Scotland’s higher education institutions have offered reassurance to all students that fairness will continue to be a defining feature of assessment processes in 2020/21.

A new statement by all 19 universities reaffirms their commitment to ensuring that student assessment, and the processes that lead to progression and graduation, are underpinned by the fundamental principles of fairness, integrity and reliability as well as those of quality and standards.

Read the full statement on the Universities Scotland website  here.



Sir Peter Scott, Commissioner for Fair Access, has published an interim report on The Impact of Covid-19 on Fair Access to Higher Education

The report focuses on themes of digital poverty, articulation, outreach and access, online learning, student experience, staff, mental health, financial hardship, targets and examinations, grades and contextual admissions and reinforces the need to continue to take effective, and urgent, action to tackle inequalities in access to higher education

Sir Peter Scott’s report can is available on the Scottish Government website 


Updated 3 December 2020


The Sutton Trust are keen to engage with partners who work with S5 pupils for their US programme.

The Sutton Trust US Programme is designed to support students from state schools across the UK in Year 12 in England and Wales, S5 in Scotland and Year 13 in Northern Ireland to explore US study and access leading universities. It includes two virtual residentials before all students spend a week in the US staying on campus at a leading US university and visiting a variety of other American universities. Please note that the health and safety of our young people and our staff takes top priority. This may mean we need to adjust our plans, and possibly deliver US weeks in a virtual format. If any of your students are accepted onto the programme we will provide further details regarding US weeks.

An optional second year of the programme supports students to apply to US universities alongside their UCAS options. In the past six years, we have helped more than 450 British students get places and funding at top US universities.

The programme is free to take part in. 

The Programme is founded and funded by the Sutton Trust, the UK’s leading social mobility charity, and delivered in partnership with the US-UK Fulbright Commission, who are experts in helping UK students study in the US.

The Trust are accepting applications until 17 January 2021

The Sutton Trust also runs multiple UK-based summer schools that students may be interested in. You can find more information here.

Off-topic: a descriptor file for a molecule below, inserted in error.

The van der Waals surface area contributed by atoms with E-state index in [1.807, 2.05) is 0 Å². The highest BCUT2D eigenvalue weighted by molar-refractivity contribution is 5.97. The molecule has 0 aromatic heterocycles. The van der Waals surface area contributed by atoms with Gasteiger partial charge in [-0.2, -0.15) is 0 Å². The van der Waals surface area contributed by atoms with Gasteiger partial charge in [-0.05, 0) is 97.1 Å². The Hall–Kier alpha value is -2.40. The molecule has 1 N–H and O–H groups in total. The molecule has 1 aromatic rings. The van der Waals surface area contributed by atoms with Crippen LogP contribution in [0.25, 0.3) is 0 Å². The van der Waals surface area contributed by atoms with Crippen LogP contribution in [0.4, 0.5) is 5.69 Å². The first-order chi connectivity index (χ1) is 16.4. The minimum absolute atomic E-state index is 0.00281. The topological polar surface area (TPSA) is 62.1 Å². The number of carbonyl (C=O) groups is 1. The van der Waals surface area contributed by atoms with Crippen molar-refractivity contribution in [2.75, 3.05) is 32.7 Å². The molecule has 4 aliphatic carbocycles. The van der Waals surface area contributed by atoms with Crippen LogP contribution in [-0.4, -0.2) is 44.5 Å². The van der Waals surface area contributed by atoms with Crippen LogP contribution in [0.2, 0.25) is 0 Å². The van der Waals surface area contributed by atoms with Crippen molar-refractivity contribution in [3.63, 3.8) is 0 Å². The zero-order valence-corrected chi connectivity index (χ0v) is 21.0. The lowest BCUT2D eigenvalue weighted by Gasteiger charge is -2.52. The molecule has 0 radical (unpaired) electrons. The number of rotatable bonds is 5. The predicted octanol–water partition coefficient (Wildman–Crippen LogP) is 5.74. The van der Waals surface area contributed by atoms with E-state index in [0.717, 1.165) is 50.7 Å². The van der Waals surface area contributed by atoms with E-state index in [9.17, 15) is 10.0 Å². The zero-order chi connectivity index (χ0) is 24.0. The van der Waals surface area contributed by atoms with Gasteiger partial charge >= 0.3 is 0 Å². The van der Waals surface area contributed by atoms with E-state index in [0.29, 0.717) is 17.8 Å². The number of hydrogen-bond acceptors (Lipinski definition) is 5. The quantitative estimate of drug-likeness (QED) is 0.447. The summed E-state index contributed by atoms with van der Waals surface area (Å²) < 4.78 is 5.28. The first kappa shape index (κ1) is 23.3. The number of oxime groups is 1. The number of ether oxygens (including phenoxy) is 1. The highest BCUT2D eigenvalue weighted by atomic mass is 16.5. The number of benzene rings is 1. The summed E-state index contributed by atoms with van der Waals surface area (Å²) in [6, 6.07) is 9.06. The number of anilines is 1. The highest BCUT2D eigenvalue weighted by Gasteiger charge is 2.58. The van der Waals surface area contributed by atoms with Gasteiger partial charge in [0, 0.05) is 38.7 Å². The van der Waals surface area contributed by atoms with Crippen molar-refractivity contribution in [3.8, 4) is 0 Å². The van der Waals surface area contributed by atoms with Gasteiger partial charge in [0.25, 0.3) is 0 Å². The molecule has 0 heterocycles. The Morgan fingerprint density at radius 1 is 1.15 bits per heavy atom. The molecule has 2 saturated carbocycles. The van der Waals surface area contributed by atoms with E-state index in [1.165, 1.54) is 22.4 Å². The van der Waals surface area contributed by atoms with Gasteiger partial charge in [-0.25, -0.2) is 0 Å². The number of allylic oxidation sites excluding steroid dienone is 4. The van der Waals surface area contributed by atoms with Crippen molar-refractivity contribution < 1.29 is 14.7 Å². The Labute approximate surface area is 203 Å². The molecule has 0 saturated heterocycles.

For further information please contact Angel Fletcher at










Member of the Moment

Building a Widening Participation Practitioners’ Network during a Pandemic

Muriel Alexander, SCAPP Development Coordinator, reflects on her first 12 months or so in her role, what has been achieved so far,  and looks forward to meeting colleagues for a proper coffee and not just a virtual one

Networking – remember that? The ease and comfort of meeting new or existing colleagues in trains, in the coffee queue pre or mid-event, at lunch or between breakout sessions, sparking ideas, clarifying or checking details, building – or building on –  connections and friendships.

I took up the reins of SCAPP (Scotland’s Community of Practice for Access and Participation) in January 2020, after its launch in May 2019 as part of  Scotland’s Framework for Fair Access.  After an intensive and fulfilling period of networking, meetings and events attendance in the familiar and traditional sense of these activities, 51 days later I found myself in my spare bedroom (now office) wondering where SCAPP goes from here!

SCAPP’s aim is to support the development and professionalisation of a strong widening access and participation community in Scotland.  Networking and communication is at the heart of what we do, something which has required new ways of thinking, working and surviving during the pandemic.

So how has SCAPP developed and responded since March 2020? All activities, communications and operations have had to be reconfigured to ensure business continuity.  Colleagues without exception have responded creatively, positively and collaboratively to support SCAPP’s progress and development. We will all be familiar with new online platforms and delivery methods, dodgy WIFI connections, mute buttons and for some home schooling, all within, and often in addition to, a day’s work!